"You're injured," he said, moving towards the edge of the water once more. Lucidity's hand went to the pink scar tissue of the shoulder she'd been favoring. And from this angle, he could see more on the back where she'd been pierced through. And then he spotted the other, albeit smaller wound on her side. "Why did you not mention this? Is this what delayed your return?"
"I'm fine; I was just careless," she said. "It took me a couple days to recover full use of my arm, but I could have come back sooner, like you said, instead of collecting everything for the villagers."
Sesshomaru let out a resigned sigh. "It escapes my understanding, your insistence on such pointless gifts. They have done nothing to earn your affections."
"Affections?" she repeated, and there was a lilt to her voice that he could not be certain of. "I'll admit, the children I like, at least the ones who hadn't terrorized my home when I lived here, but the adults I pacify. Some feel that I endanger their village, with the gaijin law still in place. Food and anything practical puts them at ease. Plus, you know, extra protection from the Guardian."
He frowned. "Did you not inform them that Guardians can hide their true appearance? That is the reason you are willing to come here, is it not?"
"Glamour or not, I can't trust every single person to believe me," Lucidity replied as she moved towards the bank. "But I can trust that any objections they make will be easily overruled if the rest are kept happy."
"I see," Sesshomaru said slowly, watching as she placed her hands on the grass and began lifting herself out of the pond. And yet her progress was impeded when he lowered himself onto one knee in front of her. She stared at him, upper body braced upon her arms and legs still in the water, as his fingers curled beneath her chin, tilting her head towards him. "You are a manipulative woman."
"You're figuring this out now?" she asked, brows raised.
His thumb brushed over her bottom lip and his eyes followed the movement of her throat as she swallowed. "A lesson, it seems, that I am still learning."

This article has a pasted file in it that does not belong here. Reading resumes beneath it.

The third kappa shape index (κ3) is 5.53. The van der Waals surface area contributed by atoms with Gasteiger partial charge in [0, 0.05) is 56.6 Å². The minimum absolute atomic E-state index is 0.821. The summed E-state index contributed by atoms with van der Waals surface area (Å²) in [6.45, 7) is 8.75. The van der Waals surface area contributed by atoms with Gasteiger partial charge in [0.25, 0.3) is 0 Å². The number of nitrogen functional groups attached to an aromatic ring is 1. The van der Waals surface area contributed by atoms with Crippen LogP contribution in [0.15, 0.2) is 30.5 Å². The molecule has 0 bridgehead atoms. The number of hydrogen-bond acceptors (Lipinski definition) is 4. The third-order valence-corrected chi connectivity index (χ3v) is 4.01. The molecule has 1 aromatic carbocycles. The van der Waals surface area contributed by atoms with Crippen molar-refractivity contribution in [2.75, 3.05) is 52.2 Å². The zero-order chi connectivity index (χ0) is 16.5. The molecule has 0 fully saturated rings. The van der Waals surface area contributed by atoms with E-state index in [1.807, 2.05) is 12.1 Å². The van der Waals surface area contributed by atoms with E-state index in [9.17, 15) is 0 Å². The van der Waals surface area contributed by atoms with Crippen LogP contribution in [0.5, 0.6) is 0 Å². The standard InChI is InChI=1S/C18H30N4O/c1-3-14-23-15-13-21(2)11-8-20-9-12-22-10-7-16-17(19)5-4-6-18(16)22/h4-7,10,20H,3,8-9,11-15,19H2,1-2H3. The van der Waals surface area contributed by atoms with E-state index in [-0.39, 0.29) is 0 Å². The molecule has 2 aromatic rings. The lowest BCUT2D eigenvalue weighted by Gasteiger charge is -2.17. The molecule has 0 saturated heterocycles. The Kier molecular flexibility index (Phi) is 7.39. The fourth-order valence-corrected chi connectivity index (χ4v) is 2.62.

"Perhaps if you simply ask next time, instead of-"
Her words were cut short in a sharp inhale as his mouth covered hers. He could taste the breath of excitement on her lips, the flames of home on her tongue. His arm wrapped around her waist and he rose, pulling her from the pond and onto her feet, never breaking the embrace. Her arms slid around his neck and he felt the press of her body against the length of his. His grip tightened as his other hand brushed along her side, over a thigh, and-
Sesshomaru drew back when he caught the scent on the wind and looked up. For a third time that day, the figure of Ah-Un was gliding towards him, yet this time was bearing a different rider. Alone and waving her arm excitedly in greeting, Rin beamed down at him. "Sesshomaru-sama! Sesshomaru-sama!" she called out. "I'm so sorry I couldn't come earlier, but I'm here now. The festival is going to start soon. I thought we could go together. Is that Lucidity with you? She can come, too!"
A sudden cough from Lucidity did little to hide her laugh. "Of course, Rin," she said, shifting against him, as Ah-Un landed. "How about letting me get dressed first, and then we can both drag Sesshomaru into the village?"
"Okay!" said Rin, sliding off of the dragon with the reins clasped in one hand. "I'll be over here with Ah-Un."
As the girl wandered down the stream, Sesshomaru turned his glare onto Lucidity, his scowl barely suppressed. "I will not-"
"Sacrifices must be made for our children," she whispered for his ears, that grin of hers back in place, one which he was coming to greatly distrust.
"Insufferable woman," he said. "You will regret attempting to force this decision on me."
"Aye," she murmured, "but you still love me."
He let out a soft growl, then turned on his heel and walked off.